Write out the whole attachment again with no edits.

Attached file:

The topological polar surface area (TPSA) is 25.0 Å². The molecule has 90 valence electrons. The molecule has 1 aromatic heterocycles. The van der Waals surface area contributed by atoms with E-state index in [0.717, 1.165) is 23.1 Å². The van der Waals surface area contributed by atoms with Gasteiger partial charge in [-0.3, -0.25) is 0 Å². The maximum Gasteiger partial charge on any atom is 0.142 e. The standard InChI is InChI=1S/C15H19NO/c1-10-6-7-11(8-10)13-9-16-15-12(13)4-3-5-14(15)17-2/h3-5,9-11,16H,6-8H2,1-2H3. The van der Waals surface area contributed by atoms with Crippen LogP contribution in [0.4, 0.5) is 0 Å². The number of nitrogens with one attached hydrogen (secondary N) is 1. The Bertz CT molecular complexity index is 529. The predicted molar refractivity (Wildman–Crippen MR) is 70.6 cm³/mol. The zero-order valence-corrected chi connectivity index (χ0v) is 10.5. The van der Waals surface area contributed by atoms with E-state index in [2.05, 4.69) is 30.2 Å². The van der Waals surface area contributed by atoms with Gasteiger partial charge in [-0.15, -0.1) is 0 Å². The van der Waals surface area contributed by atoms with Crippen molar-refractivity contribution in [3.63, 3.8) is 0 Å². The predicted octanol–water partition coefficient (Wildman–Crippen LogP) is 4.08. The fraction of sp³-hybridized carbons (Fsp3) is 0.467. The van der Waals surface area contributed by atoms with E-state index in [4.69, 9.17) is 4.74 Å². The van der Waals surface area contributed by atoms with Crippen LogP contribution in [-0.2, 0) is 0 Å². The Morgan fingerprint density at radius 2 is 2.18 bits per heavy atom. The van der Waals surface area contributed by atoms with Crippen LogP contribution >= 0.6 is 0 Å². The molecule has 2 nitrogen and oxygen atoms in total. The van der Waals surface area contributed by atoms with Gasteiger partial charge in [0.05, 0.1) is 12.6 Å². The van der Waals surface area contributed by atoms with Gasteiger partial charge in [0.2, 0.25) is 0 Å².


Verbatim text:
The topological polar surface area (TPSA) is 25.0 Å². The molecule has 90 valence electrons. The molecule has 1 aromatic heterocycles. The van der Waals surface area contributed by atoms with E-state index in [0.717, 1.165) is 23.1 Å². The van der Waals surface area contributed by atoms with Gasteiger partial charge in [-0.3, -0.25) is 0 Å². The maximum Gasteiger partial charge on any atom is 0.142 e. The standard InChI is InChI=1S/C15H19NO/c1-10-6-7-11(8-10)13-9-16-15-12(13)4-3-5-14(15)17-2/h3-5,9-11,16H,6-8H2,1-2H3. The van der Waals surface area contributed by atoms with Crippen LogP contribution in [0.4, 0.5) is 0 Å². The number of nitrogens with one attached hydrogen (secondary N) is 1. The Bertz CT molecular complexity index is 529. The predicted molar refractivity (Wildman–Crippen MR) is 70.6 cm³/mol. The zero-order valence-corrected chi connectivity index (χ0v) is 10.5. The van der Waals surface area contributed by atoms with E-state index in [2.05, 4.69) is 30.2 Å². The van der Waals surface area contributed by atoms with Gasteiger partial charge in [-0.15, -0.1) is 0 Å². The van der Waals surface area contributed by atoms with Crippen molar-refractivity contribution in [3.63, 3.8) is 0 Å². The predicted octanol–water partition coefficient (Wildman–Crippen LogP) is 4.08. The fraction of sp³-hybridized carbons (Fsp3) is 0.467. The van der Waals surface area contributed by atoms with E-state index in [4.69, 9.17) is 4.74 Å². The van der Waals surface area contributed by atoms with Crippen LogP contribution in [-0.2, 0) is 0 Å². The Morgan fingerprint density at radius 2 is 2.18 bits per heavy atom. The van der Waals surface area contributed by atoms with Crippen LogP contribution >= 0.6 is 0 Å². The molecule has 2 nitrogen and oxygen atoms in total. The van der Waals surface area contributed by atoms with Gasteiger partial charge in [0.05, 0.1) is 12.6 Å². The van der Waals surface area contributed by atoms with Gasteiger partial charge in [0.2, 0.25) is 0 Å².